On the driver’s side are two lower storage bins plus a small compartment for the single house battery and a larger locker that houses a pair of 20 L plastic fuel containers. Given the Toyota’s 76 L fuel tank, being able to safely and easily carry an extra 40 L provides significant extra range. Finally, there is an extra storage locker in the body, at the rear. All in all the amount of external storage on this small vehicle puts many larger ones to shame!

Returning to the kerb side, the little fold-down kitchen unit is a clever thing, even though you need to remove one of the small gas bottles from its compartment to attach its hose to the cooker. A small yet functional, pull-out/push-in awning provides just enough cover to keep the sun or light rain off the outdoor kitchen, but if the weather gets too inclement there is always the indoor kitchen!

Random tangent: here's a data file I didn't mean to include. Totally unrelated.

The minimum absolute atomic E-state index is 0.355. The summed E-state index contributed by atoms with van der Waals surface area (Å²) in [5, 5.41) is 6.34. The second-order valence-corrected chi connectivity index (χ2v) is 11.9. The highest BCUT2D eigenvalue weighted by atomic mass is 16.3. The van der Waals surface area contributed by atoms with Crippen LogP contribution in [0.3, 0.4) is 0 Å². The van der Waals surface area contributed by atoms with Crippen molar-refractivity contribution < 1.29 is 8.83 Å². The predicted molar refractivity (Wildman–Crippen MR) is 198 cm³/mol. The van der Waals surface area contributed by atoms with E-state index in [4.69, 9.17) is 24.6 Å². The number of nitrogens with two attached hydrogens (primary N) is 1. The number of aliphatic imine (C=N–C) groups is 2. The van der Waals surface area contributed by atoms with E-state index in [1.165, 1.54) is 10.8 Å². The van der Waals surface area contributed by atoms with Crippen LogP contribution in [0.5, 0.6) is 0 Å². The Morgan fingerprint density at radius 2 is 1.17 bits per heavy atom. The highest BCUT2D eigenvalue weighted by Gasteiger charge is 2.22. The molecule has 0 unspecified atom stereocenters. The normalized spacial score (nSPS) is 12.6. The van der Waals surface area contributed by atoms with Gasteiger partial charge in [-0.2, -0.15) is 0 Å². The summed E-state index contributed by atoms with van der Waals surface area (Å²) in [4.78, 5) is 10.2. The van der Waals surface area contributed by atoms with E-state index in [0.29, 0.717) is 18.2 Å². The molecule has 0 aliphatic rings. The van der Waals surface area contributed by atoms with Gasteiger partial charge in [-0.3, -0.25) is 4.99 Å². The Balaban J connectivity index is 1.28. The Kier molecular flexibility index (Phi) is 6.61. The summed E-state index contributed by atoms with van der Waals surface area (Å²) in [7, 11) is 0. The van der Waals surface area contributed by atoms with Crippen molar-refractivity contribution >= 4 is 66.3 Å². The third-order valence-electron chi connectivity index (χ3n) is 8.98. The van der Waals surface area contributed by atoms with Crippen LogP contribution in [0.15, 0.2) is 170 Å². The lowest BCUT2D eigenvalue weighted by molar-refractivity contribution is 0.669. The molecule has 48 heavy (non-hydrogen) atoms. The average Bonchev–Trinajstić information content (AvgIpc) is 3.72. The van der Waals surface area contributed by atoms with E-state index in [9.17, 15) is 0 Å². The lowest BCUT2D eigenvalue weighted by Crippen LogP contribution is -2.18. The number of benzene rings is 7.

The entry door is in the rear corner on the kerb side and has a pull-out step to help with the slightly raised body height, but before you enter you need to release the four corner roof latches so that when you step inside you can raise the roof.

Inside the Box

Raising the roof is simple and doesn’t require much effort, thankfully, as it’s quite a decent size. You can still move around inside with the roof lowered, but most times you stop you’ll need to raise the roof.